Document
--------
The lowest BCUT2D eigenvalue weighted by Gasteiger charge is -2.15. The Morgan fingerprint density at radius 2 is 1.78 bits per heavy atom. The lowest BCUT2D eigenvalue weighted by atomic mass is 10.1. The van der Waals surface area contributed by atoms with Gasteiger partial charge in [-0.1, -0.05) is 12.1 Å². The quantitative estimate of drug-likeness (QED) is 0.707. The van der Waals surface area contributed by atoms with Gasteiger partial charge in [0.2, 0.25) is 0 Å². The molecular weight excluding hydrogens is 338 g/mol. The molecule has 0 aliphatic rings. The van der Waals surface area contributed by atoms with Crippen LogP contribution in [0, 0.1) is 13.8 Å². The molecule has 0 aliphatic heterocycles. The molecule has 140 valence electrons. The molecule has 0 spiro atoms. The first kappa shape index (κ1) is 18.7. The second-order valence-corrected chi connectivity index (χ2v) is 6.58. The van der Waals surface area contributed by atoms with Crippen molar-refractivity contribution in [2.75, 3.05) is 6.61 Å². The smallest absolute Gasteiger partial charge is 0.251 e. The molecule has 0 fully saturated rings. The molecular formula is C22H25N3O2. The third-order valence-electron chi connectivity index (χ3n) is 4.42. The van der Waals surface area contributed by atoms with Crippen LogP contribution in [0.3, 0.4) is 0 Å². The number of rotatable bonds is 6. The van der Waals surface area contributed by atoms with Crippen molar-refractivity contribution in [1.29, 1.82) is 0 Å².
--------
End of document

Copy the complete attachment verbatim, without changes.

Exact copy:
The lowest BCUT2D eigenvalue weighted by Gasteiger charge is -2.15. The Morgan fingerprint density at radius 2 is 1.78 bits per heavy atom. The lowest BCUT2D eigenvalue weighted by atomic mass is 10.1. The van der Waals surface area contributed by atoms with Gasteiger partial charge in [-0.1, -0.05) is 12.1 Å². The quantitative estimate of drug-likeness (QED) is 0.707. The van der Waals surface area contributed by atoms with Gasteiger partial charge in [0.2, 0.25) is 0 Å². The molecular weight excluding hydrogens is 338 g/mol. The molecule has 0 aliphatic rings. The van der Waals surface area contributed by atoms with Crippen LogP contribution in [0, 0.1) is 13.8 Å². The molecule has 0 aliphatic heterocycles. The molecule has 140 valence electrons. The molecule has 0 spiro atoms. The first kappa shape index (κ1) is 18.7. The second-order valence-corrected chi connectivity index (χ2v) is 6.58. The van der Waals surface area contributed by atoms with Crippen molar-refractivity contribution in [2.75, 3.05) is 6.61 Å². The smallest absolute Gasteiger partial charge is 0.251 e. The molecule has 0 fully saturated rings. The molecular formula is C22H25N3O2. The third-order valence-electron chi connectivity index (χ3n) is 4.42. The van der Waals surface area contributed by atoms with Crippen LogP contribution in [0.3, 0.4) is 0 Å². The number of rotatable bonds is 6. The van der Waals surface area contributed by atoms with Crippen molar-refractivity contribution in [1.29, 1.82) is 0 Å².